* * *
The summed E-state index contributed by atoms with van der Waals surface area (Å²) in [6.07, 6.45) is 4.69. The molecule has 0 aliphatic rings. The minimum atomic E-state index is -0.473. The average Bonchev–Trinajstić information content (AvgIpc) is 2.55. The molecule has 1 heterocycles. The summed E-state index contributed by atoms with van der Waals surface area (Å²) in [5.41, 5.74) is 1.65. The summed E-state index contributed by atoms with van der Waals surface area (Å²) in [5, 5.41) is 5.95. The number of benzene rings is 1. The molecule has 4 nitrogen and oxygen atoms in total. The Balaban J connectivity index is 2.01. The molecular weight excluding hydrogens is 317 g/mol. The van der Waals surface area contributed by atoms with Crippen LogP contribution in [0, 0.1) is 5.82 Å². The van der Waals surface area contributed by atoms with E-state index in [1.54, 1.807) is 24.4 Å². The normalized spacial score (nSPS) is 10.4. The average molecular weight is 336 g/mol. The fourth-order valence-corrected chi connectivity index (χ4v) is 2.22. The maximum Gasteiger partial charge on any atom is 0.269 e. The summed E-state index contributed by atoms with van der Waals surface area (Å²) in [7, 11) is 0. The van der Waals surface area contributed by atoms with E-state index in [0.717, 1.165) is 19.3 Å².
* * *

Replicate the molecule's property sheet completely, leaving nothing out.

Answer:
The summed E-state index contributed by atoms with van der Waals surface area (Å²) in [6.07, 6.45) is 4.69. The molecule has 0 aliphatic rings. The minimum atomic E-state index is -0.473. The average Bonchev–Trinajstić information content (AvgIpc) is 2.55. The molecule has 1 heterocycles. The summed E-state index contributed by atoms with van der Waals surface area (Å²) in [5.41, 5.74) is 1.65. The summed E-state index contributed by atoms with van der Waals surface area (Å²) in [5, 5.41) is 5.95. The number of benzene rings is 1. The molecule has 4 nitrogen and oxygen atoms in total. The Balaban J connectivity index is 2.01. The molecular weight excluding hydrogens is 317 g/mol. The van der Waals surface area contributed by atoms with Crippen LogP contribution in [0, 0.1) is 5.82 Å². The van der Waals surface area contributed by atoms with E-state index in [1.54, 1.807) is 24.4 Å². The normalized spacial score (nSPS) is 10.4. The average molecular weight is 336 g/mol. The fourth-order valence-corrected chi connectivity index (χ4v) is 2.22. The maximum Gasteiger partial charge on any atom is 0.269 e. The summed E-state index contributed by atoms with van der Waals surface area (Å²) in [7, 11) is 0. The van der Waals surface area contributed by atoms with E-state index in [0.717, 1.165) is 19.3 Å².